An edtech tool that does wonders in Wendy’s second grade classroom is the BONAOK Wireless Bluetooth Karaoke Microphone. This microphone equitably normalizes participation by literally amplifying the voice of every student, and it makes a great talking stick in restorative circles.

Wendy’s book pick is Rest: Why You Get More Done When You Work Less by Alex Soojung-Kim Pang. “I love this book because it talks about the value of stopping work to engage in deep thought,” she says.

It also validates something that Wendy has struggled with her whole life: the fact that rest may look different for everyone. For one person, rest may look like climbing a really difficult mountain. For someone else, it may look like a Sunday afternoon nap. The point is to be deeply intentional about the activities we engage in and the ways that activities affect us.

The Tim Janis YouTube channel has been Wendy’s go-to in her classroom for three years now. It offers relaxing classical music set to beautiful scenes of nature. It’s one that Wendy turns to daily. It’s a great support for social-emotional regulation and happy brains for students.

When time allows for some family Netflix, Wendy is tuning into Cheer. “Isn’t everyone watching Cheer right now?” she asks, laughing. It’s hard to find suitable viewing for the whole family, Wendy admits. Cheer is one show that everyone in her family can safely enjoy.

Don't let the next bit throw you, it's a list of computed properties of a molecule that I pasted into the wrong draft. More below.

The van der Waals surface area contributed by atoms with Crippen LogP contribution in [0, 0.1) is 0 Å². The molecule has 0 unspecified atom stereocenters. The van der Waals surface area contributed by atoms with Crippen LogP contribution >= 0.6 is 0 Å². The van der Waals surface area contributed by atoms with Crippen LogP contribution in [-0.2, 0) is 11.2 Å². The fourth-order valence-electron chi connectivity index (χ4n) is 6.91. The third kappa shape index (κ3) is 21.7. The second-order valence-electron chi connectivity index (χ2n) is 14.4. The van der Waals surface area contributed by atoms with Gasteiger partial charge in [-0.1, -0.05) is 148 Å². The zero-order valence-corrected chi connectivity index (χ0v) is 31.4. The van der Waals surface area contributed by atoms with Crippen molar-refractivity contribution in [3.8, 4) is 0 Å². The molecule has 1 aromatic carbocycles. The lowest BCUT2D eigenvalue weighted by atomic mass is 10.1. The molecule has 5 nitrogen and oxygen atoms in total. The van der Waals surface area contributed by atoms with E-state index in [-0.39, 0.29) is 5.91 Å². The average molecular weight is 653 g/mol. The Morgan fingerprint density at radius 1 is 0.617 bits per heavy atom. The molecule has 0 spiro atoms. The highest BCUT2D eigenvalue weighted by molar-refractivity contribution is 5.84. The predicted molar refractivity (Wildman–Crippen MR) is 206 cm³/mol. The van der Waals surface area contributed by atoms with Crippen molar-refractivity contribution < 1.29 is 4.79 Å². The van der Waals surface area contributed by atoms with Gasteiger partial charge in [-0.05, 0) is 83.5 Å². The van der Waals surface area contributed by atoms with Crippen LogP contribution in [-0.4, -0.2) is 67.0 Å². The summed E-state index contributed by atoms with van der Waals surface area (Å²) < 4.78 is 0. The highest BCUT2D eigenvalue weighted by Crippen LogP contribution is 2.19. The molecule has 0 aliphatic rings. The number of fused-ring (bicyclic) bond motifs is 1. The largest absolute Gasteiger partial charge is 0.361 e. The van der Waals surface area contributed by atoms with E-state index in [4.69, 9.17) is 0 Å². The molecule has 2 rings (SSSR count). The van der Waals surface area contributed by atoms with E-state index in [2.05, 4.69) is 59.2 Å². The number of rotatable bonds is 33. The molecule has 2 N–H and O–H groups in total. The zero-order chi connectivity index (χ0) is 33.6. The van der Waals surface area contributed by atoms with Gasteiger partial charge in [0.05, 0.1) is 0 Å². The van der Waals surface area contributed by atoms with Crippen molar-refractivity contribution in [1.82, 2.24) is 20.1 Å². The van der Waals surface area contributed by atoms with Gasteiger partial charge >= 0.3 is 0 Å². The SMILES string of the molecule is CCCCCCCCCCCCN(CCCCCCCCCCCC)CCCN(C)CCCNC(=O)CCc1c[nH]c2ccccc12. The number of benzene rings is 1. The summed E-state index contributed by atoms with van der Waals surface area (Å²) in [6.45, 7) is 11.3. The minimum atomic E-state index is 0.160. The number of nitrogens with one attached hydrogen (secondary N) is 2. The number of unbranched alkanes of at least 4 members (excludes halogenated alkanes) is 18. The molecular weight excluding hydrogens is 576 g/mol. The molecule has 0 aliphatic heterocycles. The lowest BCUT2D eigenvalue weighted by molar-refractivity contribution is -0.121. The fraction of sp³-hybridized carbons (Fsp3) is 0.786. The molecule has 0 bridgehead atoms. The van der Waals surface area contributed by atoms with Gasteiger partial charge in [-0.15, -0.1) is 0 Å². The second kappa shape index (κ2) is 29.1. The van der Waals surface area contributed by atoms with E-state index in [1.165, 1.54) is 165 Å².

We sign off on this illuminating conversation, and Wendy gives the best ways to reach out and connect with her learning. See below for details.

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Dancing, Coding, and Changing Identities with Small Wins

You have to become the type of person you want to be, and that starts with proving your new identity to yourself. — James Clear in Atomic Habits

It was December 28, 2012, and I had just finished co-MCing a wedding reception for my cousin Rachel and her new husband, Dan.

The first dances were complete, and the dance floor was now open to everyone. The music was live, the crowd was jumping.

But I wasn’t out there grooving. Instead, I was grabbing a drink and meekly joining the group of dads and uncles standing at the back of the room.

Why wasn’t I out there dancing? I had lots of reasons.

I was single. Everyone else on the dance floor seemed to have a partner. I didn’t feel great about finding my way into the public love-fest only to dance alone.

I felt older than most. I mean, looking out at that dance floor, the median age appeared to be 25ish. I was a bald and ancient 33 years old. Obviously a poor fit for that scene.

Plus, my dancing skills were subpar at best. I had limited experience with dancing and wasn’t comfortable busting my lame-o moves in front of all those critical eyes.

I mean, the last thing I needed was to completely embarrass myself in front of witnesses. There were some cute girls in that crowd. No need to sabotage dating opportunities before they had a chance to materialize.